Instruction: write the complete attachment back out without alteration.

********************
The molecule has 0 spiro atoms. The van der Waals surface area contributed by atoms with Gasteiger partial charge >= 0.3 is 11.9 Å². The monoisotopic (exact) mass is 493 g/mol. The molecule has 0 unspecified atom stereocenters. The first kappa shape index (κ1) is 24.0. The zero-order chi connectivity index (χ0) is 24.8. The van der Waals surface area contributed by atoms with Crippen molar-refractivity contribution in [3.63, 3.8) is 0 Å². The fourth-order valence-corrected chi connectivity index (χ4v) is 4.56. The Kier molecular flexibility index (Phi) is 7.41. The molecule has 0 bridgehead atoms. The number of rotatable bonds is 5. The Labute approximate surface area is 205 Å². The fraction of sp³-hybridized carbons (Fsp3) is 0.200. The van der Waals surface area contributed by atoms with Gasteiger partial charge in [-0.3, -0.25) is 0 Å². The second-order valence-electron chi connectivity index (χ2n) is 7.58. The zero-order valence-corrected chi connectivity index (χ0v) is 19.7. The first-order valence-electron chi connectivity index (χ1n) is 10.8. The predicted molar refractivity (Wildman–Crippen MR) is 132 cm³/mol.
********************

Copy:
The molecule has 0 spiro atoms. The van der Waals surface area contributed by atoms with Gasteiger partial charge >= 0.3 is 11.9 Å². The monoisotopic (exact) mass is 493 g/mol. The molecule has 0 unspecified atom stereocenters. The first kappa shape index (κ1) is 24.0. The zero-order chi connectivity index (χ0) is 24.8. The van der Waals surface area contributed by atoms with Crippen molar-refractivity contribution in [3.63, 3.8) is 0 Å². The fourth-order valence-corrected chi connectivity index (χ4v) is 4.56. The Kier molecular flexibility index (Phi) is 7.41. The molecule has 0 bridgehead atoms. The number of rotatable bonds is 5. The Labute approximate surface area is 205 Å². The fraction of sp³-hybridized carbons (Fsp3) is 0.200. The van der Waals surface area contributed by atoms with Gasteiger partial charge in [-0.3, -0.25) is 0 Å². The second-order valence-electron chi connectivity index (χ2n) is 7.58. The zero-order valence-corrected chi connectivity index (χ0v) is 19.7. The first-order valence-electron chi connectivity index (χ1n) is 10.8. The predicted molar refractivity (Wildman–Crippen MR) is 132 cm³/mol.